New Bipartisan Support for salmon-saving "Solutions Table"

In the long controversy about how to save endangered Northwest salmon, only a few members of Congress have spoken up about their views.

That changed this week. More than 50 representatives from both major parties have signed a letter to President Obama, asking to start a negotiation process that includes all parties in the salmon-restoration debate for the Columbia and Snake rivers. For Zeke Grader, executive director of the Pacific Coast Federation of Fishermen's Associations, it seems like a sensible move compared with spending more time and tax dollars in court.


New DOE report recommends active water management

Goals: reduce reliance on taxpayer funding; ensure adequate water supplies

PRESS RELEASE: OLYMPIA - The Washington Department of Ecology (Ecology) is seeking legislative authority to improve the efficiency and effectiveness of the state Water Resources Program and reduce the program's reliance and impact on taxpayer funding through the state general fund.


Final Chapter in NW Salmon Showdown?

Today (May 9, 2011) in a Portland courtroom, final arguments are being presented in a case that could determine the future of salmon in the Northwest. On one side: the federal agencies that operate the hydropower system and those responsible for making sure endangered salmon species don't go extinct. On the other side: the State of Oregon, fishing and conservation groups and the Nez Perce tribe, all of whom say the feds' plan costs too much and won't do enough.


Celebrate Earth Day by cleaning up the planet

PRESS RELEASE: For many years Friends of the San Juans has coordinated the spring South Beach Cleanup at American Camp, San Juan Island. This ongoing effort invites local community members and visitors to our beaches where they can enjoy the crunch of the sandy gravel under their feet, breathe the fresh air and hear the waves upon the shore as they pick up litter. This year, the cleanup takes place April 17. 



Beaverton Valley Marsh restoration is underway

posted 09/17/2010

San Juan County Land Bank is leading partners in an effort to protect and restore Beaverton Valley Marsh, the largest wetland complex in the county at over 250 acres.

The non-profit wetlands conservation group Ducks Unlimited has secured federal grants to pay the Land Bank to do even more land protection in the marsh, as well as wetland restoration.

In 2001, the Land Bank made its first purchase in Beaverton Valley Marsh – 128 acres of farmland and wetland along Roche Harbor Road across from Sutton Road - now known as the Beaverton Marsh Preserve. More land was added to the preserve in 2002 and 2006.


5 year review of ESA classification of JKL pods announced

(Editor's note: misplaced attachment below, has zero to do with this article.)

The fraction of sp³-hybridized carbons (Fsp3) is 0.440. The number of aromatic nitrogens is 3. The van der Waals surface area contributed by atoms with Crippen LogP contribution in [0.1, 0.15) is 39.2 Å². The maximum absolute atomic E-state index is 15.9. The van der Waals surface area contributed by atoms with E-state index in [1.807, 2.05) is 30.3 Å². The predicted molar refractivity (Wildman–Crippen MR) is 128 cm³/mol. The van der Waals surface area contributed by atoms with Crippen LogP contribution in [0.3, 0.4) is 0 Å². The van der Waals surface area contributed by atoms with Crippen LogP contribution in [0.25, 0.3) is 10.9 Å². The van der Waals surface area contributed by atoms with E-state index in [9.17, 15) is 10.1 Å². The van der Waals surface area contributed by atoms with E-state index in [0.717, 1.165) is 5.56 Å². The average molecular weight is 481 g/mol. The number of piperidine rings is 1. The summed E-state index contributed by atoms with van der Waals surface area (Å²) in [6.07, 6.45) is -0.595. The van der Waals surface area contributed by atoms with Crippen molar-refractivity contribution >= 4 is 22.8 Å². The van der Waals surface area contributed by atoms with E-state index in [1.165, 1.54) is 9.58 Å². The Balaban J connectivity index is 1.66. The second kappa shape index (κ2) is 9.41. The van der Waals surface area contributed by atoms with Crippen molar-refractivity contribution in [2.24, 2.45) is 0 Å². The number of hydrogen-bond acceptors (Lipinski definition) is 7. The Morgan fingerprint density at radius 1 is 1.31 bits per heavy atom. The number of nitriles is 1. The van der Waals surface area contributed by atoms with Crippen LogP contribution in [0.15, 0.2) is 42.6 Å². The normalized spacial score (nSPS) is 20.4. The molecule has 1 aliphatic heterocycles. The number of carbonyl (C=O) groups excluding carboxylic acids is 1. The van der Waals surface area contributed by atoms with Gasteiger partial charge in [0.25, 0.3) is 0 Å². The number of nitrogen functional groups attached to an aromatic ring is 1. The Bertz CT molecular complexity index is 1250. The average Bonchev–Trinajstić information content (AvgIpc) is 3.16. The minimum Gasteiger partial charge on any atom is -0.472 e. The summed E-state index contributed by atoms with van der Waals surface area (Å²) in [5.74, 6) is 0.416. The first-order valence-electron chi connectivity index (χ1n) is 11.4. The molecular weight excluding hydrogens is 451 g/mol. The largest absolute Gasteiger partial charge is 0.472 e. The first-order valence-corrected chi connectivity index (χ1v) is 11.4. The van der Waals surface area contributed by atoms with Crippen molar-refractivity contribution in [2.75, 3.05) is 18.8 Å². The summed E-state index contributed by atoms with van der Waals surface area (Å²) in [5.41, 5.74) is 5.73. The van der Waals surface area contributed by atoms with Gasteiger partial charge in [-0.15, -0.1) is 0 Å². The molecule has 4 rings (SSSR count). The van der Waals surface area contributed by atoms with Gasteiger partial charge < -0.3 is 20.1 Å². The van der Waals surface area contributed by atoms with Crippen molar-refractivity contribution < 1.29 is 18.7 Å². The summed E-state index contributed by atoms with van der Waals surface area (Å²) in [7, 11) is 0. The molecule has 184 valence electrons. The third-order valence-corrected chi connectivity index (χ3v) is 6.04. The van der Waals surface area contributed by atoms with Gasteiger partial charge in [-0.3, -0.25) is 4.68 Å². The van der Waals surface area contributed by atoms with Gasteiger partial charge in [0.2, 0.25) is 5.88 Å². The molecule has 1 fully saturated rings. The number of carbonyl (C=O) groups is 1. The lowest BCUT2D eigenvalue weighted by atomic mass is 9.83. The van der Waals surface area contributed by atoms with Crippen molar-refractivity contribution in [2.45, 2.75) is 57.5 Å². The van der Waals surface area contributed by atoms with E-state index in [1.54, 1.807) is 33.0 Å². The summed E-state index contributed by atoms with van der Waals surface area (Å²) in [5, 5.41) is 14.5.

National Oceanic Atmospheric Administration Fisheries announced a five-year review of Southern Resident killer whales under the Endangered Species Act (ESA). A five-year review is a periodic process conducted to ensure that the listing classification of a species is accurate. The review is based on the best scientific and commercial data available at the time of the review. NOAA is requesting submission of any such information on Southern Resident killer whales that has become available since their original listing as endangered in November 2005.


$24k energy rebate for SJISD

The San Juan Island School District received a $24,106 check from OPALCO to reimburse the district for energy conserving lighting upgrades in the high school gyms. Rod Turnbull, District Athletic Director said the district investment in lighting upgrades is estimated to be paid off in three years and the savings in energy costs should be substantial.


Former county planner catalyst of dam removal project

San Juan County residents thought Rick Rutz handled controversial issues during his tenure as a long-range planner - guesthouses, definitions of resource lands, Urban Growth Areas, little did they know.

Rutz played an instrumental role in the historic tear-down of two dams, which begins next month, resulting in the opening up of 70 miles of the Elwha river and its tributaries.

He convinced conservation groups the Federal Power Act of 1921 prohibited hydroelectric dams in national parks. Rutz is not a lawyer, but wrote the legal intervention for the first four conservation groups - Olympic Park Associates, Seattle Audubon Society, Sierra Club, and Friends of the Earth - who intervened before the Federal Energy Regulatory Commission.


The argument: the expiration of the 50-year license of Glines Canyon Dam (built illegally inside the park) should be treated as a new license application, and the lower Elwha Dam should not be licensed.

The source of this information is Voice of the Wild Olympics.


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